Are you seeing any kind of change in the level of activity there and more willingness on the part of holders of those loans to sell?

John F. Remondi

Well, there was -- there's -- there was a specific opportunity that we've been looking at and continue to pursue that caused us to not buy back shares this quarter. So, yes.

Mark C. DeVries - Barclays Capital, Research Division

Okay. And then on the flip side, can you talk a little about your appetite to sell FFELP residuals here at -- given where the market's kind of clearing on this?

John F. Remondi

Yes, so -- and as we said at the last earnings call, we really had -- we had a couple of very strong strategic objectives in the sale of the FFELP residuals. We wanted to demonstrate a value that could be attained in the marketplace. And once we sold those, I think we got a revaluation of the company's FFELP cash flows as a result of that to the positive. We wanted to demonstrate that they could be liquidated. I mean, and we could raise cash from those sales if we needed to and expand kind of the marketplace overall. I think as we completed those strategic objectives, we then step back and said, "Take a look at what would be more financial objectives, which would be total returns, right?" I mean, if this is -- if it makes sense for us to sell, we would be sellers. If it makes sense for us to buy, we'd be buyers.

Mark C. DeVries - Barclays Capital, Research Division

Got it. And then Joe, I think in your brief comments around the delinquencies and charge-offs, I didn't hear you mention the kind of normal seasonality. Isn't there a normal kind of sequential uptick in delinquencies in the third quarter related to when borrowers are going to repayment? And if so, how did the delinquencies actually track this quarter relative to your expectations?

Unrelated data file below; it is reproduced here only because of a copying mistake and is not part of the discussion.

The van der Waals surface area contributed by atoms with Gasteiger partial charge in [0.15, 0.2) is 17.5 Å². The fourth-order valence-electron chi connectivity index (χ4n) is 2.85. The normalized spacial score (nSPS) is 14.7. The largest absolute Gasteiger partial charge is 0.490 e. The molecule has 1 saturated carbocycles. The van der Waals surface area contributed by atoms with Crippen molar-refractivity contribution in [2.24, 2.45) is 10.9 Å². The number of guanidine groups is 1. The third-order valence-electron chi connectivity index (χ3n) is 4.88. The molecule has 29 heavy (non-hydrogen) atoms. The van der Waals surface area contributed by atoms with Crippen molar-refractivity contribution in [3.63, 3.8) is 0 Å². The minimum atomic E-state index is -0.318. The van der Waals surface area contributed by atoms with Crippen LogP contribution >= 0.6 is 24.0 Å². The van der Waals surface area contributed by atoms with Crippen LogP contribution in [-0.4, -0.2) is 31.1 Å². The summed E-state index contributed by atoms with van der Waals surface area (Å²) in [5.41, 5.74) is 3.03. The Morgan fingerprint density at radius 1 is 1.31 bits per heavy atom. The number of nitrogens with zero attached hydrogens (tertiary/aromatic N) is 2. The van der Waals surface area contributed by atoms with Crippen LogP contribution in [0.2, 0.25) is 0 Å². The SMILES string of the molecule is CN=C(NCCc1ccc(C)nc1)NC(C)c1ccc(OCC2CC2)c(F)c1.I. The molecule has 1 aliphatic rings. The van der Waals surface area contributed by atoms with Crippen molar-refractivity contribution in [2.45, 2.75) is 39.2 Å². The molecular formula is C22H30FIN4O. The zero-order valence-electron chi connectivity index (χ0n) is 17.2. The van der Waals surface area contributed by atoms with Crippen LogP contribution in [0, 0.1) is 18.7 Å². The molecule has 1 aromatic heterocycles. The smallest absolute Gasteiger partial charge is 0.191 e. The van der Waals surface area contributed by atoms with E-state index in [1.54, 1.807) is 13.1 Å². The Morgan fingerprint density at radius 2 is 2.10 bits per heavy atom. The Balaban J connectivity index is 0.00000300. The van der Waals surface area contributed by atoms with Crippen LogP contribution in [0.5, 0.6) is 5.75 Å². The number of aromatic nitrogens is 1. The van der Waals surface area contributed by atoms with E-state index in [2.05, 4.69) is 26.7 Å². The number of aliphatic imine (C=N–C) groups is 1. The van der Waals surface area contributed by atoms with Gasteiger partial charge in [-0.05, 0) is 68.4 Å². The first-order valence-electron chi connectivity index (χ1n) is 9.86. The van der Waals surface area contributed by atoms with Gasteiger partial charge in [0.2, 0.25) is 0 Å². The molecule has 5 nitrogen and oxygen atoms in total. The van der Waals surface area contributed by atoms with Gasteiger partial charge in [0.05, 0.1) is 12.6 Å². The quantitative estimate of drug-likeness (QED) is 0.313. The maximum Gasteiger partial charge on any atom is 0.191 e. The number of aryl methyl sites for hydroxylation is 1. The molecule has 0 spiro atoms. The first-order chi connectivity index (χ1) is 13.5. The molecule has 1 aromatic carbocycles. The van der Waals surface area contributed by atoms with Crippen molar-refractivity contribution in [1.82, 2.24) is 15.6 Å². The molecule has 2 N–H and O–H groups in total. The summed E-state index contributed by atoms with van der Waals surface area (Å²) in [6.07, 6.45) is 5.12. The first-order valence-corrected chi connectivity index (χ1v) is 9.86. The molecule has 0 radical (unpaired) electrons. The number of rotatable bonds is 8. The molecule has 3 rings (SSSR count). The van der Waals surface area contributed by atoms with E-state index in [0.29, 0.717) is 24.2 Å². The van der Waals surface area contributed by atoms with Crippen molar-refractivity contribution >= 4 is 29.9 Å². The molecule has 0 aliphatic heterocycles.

Joseph A. Depaulo

So we normally see a little bit more of that in the fourth quarter. So this quarter, when we saw the uptick, we do think it's related to our servicing conversion. And normally, if you look over our second to third, we normally don't see that uptick in that quarter. Typically, it's May graduates coming back into repayment in December or November.

Mark C. DeVries - Barclays Capital, Research Division

Got it. Got it. Okay, so it was related to servicing. Okay. And then finally, I think your provision level at these levels is clearly higher than the current charge-off -- I mean, lower than the current charge-off run rate, but also still meaningfully higher than kind of your longer-term expectations for 1.5% annualized charge-offs. Do you still feel pretty good that you're on a glide path to that level of charge-offs on your Private Student Loan book?

Joseph A. Depaulo

Yes, I mean, we recently say that we're gliding to below 2%. The 1.5% is what you see on that segment that we highlight on the chart, which is the low-risk segment. That is -- that's the segment that we're producing at 70% of our loans. But until the other 2 segments pay down or that -- this one continues to grow, that's a matter of time to get to below 2% and eventually to 1.5%.